Harry Martz, who leads the Livermore explosives detection project, is an expert in CT systems, having spent more than 20 years working on CT technologies that support the Laboratory’s national security missions. “Our objectives include creating a database of the x-ray properties of explosive threats and nonthreats, performing research and development on advanced CT algorithms to ensure that they produce precise reconstructions, and investigating new source and detector hardware to enhance the performance of existing or next-generation technologies,” says Martz. “We are also exploring methods to further improve the performance of threat-detection algorithms as passenger loads continue to increase.”

An Energetic Response
Images obtained from current CT-based explosives detection systems provide estimates of the linear attenuation coefficients and other features of the items inside luggage. “These attenuation coefficients depend strongly on a material’s density and elemental composition and on the x-ray source and detector used to measure them,” says Martz.

The Livermore scientists are evaluating reconstruction and automated threat-detection algorithms to determine how to improve these methods for use in advanced dual-energy techniques. In this detection scheme, the detector measures the linear attenuation coefficients of materials at two energy spectra, one low and the other high. The two measurements provide a stronger basis for interpreting an object’s elemental composition and density, thus improving the system’s detection capabilities with fewer false alarms.

At the energies used to scan luggage, x-ray attenuations are determined by three kinds of interaction processes occurring between the x rays and the object. In coherent scattering, incident x rays are deflected by atoms in an object, whereas in the photoelectric effect, they are completely absorbed. With Compton scattering, the x-ray energy is partially transferred to an electron that is then excited or ejected from an atom. “Current detection techniques combine the first two processes into a single parameter,” says team member Jerel Smith. “By measuring all three interactions, we may be able to obtain a more precise signature of the types of atoms within an object and thus more effectively identify specific explosive materials.”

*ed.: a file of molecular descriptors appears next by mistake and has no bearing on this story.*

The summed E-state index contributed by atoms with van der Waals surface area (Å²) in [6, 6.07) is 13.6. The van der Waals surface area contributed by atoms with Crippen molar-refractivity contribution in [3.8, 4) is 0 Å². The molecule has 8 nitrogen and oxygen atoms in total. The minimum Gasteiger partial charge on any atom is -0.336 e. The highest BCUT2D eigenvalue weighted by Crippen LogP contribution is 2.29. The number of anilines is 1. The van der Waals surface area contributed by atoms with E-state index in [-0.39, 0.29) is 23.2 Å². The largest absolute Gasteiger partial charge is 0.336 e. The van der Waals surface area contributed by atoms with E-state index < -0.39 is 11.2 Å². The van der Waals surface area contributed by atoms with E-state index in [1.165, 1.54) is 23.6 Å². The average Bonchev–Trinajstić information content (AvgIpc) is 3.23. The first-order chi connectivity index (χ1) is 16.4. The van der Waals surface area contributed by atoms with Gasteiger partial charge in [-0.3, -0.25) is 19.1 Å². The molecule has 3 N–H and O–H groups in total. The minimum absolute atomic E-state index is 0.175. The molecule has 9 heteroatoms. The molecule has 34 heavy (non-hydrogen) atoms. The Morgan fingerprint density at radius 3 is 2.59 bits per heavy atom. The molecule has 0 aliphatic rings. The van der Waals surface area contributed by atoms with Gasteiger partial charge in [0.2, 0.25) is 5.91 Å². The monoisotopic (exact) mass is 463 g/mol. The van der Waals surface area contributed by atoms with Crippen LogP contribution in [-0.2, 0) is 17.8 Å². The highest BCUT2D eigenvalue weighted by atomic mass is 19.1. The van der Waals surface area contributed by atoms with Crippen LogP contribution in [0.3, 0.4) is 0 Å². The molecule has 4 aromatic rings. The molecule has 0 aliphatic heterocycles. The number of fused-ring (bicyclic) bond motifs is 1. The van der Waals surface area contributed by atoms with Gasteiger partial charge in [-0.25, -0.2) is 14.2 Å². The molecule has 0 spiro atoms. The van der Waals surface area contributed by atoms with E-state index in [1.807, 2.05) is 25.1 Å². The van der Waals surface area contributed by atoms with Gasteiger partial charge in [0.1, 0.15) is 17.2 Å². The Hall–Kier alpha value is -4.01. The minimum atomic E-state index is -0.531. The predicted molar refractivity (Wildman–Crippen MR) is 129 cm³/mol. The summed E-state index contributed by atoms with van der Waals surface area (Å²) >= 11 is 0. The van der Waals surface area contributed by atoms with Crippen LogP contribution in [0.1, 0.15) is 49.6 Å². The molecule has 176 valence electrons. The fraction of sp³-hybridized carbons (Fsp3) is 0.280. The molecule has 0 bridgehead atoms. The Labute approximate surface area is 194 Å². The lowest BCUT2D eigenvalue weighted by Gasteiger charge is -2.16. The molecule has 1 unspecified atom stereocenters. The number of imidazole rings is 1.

As part of the research effort, Smith and Livermore scientist Travis White are using the Laboratory’s high-performance computers to model the three interaction processes. “With these models, we can artificially adjust the physics parameters, such as x-ray spectra, to improve our understanding of materials and object characterization,” says White. With that knowledge, the researchers can evaluate the algorithms used in existing explosives detection systems and reconfigure the codes for enhanced performance.

Reconstruction algorithms process the projections from CT systems and correct for imperfections in the image quality. In some cases, artifacts, or errors introduced as part of the processing and reconstruction, compromise the image quality. Artifacts such as beam hardening, rings, and streaks can compound the problem. Improved reconstruction algorithms would reduce artifacts in CT images and enhance segmentation to more clearly define objects and their boundaries, increasing threat detection while decreasing the false-alarm rate and thus reducing the intervention required by security personnel.